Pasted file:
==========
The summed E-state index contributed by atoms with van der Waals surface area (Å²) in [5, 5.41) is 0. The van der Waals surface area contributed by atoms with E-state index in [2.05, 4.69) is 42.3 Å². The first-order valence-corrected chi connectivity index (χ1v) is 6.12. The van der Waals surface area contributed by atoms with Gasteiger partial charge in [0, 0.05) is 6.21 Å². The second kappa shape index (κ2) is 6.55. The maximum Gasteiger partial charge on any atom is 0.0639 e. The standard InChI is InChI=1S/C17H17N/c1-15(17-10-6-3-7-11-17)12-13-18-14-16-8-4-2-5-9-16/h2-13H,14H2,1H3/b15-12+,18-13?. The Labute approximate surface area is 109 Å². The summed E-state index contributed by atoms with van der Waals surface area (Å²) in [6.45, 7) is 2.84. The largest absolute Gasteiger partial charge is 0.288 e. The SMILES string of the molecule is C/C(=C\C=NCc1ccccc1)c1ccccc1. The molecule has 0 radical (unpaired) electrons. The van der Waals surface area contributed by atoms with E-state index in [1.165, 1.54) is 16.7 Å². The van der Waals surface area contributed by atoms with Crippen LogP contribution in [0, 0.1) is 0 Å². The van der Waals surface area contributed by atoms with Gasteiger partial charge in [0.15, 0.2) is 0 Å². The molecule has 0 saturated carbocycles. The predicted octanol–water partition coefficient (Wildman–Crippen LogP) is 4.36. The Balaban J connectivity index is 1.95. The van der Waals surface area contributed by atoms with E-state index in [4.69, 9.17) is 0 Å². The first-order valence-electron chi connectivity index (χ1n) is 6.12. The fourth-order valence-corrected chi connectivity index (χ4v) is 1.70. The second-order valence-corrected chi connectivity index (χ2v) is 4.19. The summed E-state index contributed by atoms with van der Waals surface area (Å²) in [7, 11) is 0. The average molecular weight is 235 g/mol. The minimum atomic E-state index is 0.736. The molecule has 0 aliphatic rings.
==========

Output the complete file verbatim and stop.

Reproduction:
The summed E-state index contributed by atoms with van der Waals surface area (Å²) in [5, 5.41) is 0. The van der Waals surface area contributed by atoms with E-state index in [2.05, 4.69) is 42.3 Å². The first-order valence-corrected chi connectivity index (χ1v) is 6.12. The van der Waals surface area contributed by atoms with Gasteiger partial charge in [0, 0.05) is 6.21 Å². The second kappa shape index (κ2) is 6.55. The maximum Gasteiger partial charge on any atom is 0.0639 e. The standard InChI is InChI=1S/C17H17N/c1-15(17-10-6-3-7-11-17)12-13-18-14-16-8-4-2-5-9-16/h2-13H,14H2,1H3/b15-12+,18-13?. The Labute approximate surface area is 109 Å². The summed E-state index contributed by atoms with van der Waals surface area (Å²) in [6.45, 7) is 2.84. The largest absolute Gasteiger partial charge is 0.288 e. The SMILES string of the molecule is C/C(=C\C=NCc1ccccc1)c1ccccc1. The molecule has 0 radical (unpaired) electrons. The van der Waals surface area contributed by atoms with E-state index in [1.165, 1.54) is 16.7 Å². The van der Waals surface area contributed by atoms with Crippen LogP contribution in [0, 0.1) is 0 Å². The van der Waals surface area contributed by atoms with Gasteiger partial charge in [0.15, 0.2) is 0 Å². The molecule has 0 saturated carbocycles. The predicted octanol–water partition coefficient (Wildman–Crippen LogP) is 4.36. The Balaban J connectivity index is 1.95. The van der Waals surface area contributed by atoms with E-state index in [4.69, 9.17) is 0 Å². The first-order valence-electron chi connectivity index (χ1n) is 6.12. The fourth-order valence-corrected chi connectivity index (χ4v) is 1.70. The second-order valence-corrected chi connectivity index (χ2v) is 4.19. The summed E-state index contributed by atoms with van der Waals surface area (Å²) in [7, 11) is 0. The average molecular weight is 235 g/mol. The minimum atomic E-state index is 0.736. The molecule has 0 aliphatic rings.